Doctor insights on:
Newborn High Palate
NO: No. Everyone is different.Get a more detailed answer ›
Probably nothing.: It generally has no impact on speech or swallowing. It is a non-issue that some people make a big deal about for no good reason.See 1 more doctor answer
Normal or syndrome: A high arched palate may be a normal anatomic variant or possibly related to one of 242 syndromes that have this associated with them. These include marfans, turners, and pierre-robin. You should check with your general medical doctor to see if you may have a syndrome as the can affect other parts of your body.See 1 more doctor answer
Definition: A palate that is higher than normal.
Compromised airway: High palatial vault changes posture of lower jaw. Caused by mouth breathing. Associated with nasal obstructions and allergic rhinitis. Leads to crowded teeth, jaw closure pattern discrepancies, tmd issues, even changes in hpa axis, which is involved in physiology regulation.See 3 more doctor answers
Not necessarily: It is just an observation that someone has made, just a deviation from what is seen in the majority of the population.See 1 more doctor answer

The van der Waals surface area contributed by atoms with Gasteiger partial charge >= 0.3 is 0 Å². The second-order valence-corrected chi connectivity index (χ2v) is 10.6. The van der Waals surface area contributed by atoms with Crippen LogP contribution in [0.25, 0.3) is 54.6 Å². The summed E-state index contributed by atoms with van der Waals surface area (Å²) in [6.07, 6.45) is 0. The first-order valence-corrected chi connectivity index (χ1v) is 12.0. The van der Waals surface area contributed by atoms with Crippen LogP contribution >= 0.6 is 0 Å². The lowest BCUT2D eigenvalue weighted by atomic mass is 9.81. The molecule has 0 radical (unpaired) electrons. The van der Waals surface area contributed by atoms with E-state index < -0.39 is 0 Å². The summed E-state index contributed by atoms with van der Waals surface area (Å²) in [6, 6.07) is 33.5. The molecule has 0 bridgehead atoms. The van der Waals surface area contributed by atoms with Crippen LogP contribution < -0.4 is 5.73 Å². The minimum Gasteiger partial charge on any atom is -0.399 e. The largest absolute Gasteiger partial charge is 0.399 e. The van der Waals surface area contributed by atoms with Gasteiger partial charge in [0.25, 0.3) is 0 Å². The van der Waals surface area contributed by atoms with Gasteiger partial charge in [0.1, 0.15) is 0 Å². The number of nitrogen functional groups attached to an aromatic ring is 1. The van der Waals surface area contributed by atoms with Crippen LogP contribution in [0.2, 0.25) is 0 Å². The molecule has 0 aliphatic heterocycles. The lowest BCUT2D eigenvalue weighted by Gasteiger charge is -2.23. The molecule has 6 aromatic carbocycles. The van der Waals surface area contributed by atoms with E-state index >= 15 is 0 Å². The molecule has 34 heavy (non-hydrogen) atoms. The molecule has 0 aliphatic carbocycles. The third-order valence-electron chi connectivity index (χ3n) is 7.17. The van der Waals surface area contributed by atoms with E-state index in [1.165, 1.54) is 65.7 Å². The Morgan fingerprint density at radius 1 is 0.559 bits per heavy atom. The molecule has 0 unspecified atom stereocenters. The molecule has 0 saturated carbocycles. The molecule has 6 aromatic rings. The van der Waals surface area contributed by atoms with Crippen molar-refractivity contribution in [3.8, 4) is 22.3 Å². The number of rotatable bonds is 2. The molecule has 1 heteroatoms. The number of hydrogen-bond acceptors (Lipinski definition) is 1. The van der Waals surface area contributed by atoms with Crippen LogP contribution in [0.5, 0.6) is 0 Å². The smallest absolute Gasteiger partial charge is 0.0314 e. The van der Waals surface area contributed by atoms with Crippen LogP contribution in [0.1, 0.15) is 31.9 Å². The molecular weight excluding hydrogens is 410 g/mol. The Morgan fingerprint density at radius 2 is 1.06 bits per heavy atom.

Nothing significant: Your palate is an arch. A "high" palate is simply an observation that the arch of your palate is deep, or that it rises more than normally seen in other people. It is not anything significant.
Palatal anatomy: The shape of your palate is genetically determined. It can be altered via pernicious habits, such as digit sucking, chronic sinusitis, enlarged t;a, etc. See an orthodontist to determine if your upper jaw width matches your lower jaw width. If not, rx may be in order.See 2 more doctor answers
NO: This is simple - no.Get a more detailed answer ›
Can a person with anterior crossbite have this corrected without surgery. There is a high palate and some TMJ problem on one side.?
Yes: Yes, sometimes orthodontically. Depends on degree. See a board certified orthodontist for advice.See 4 more doctor answers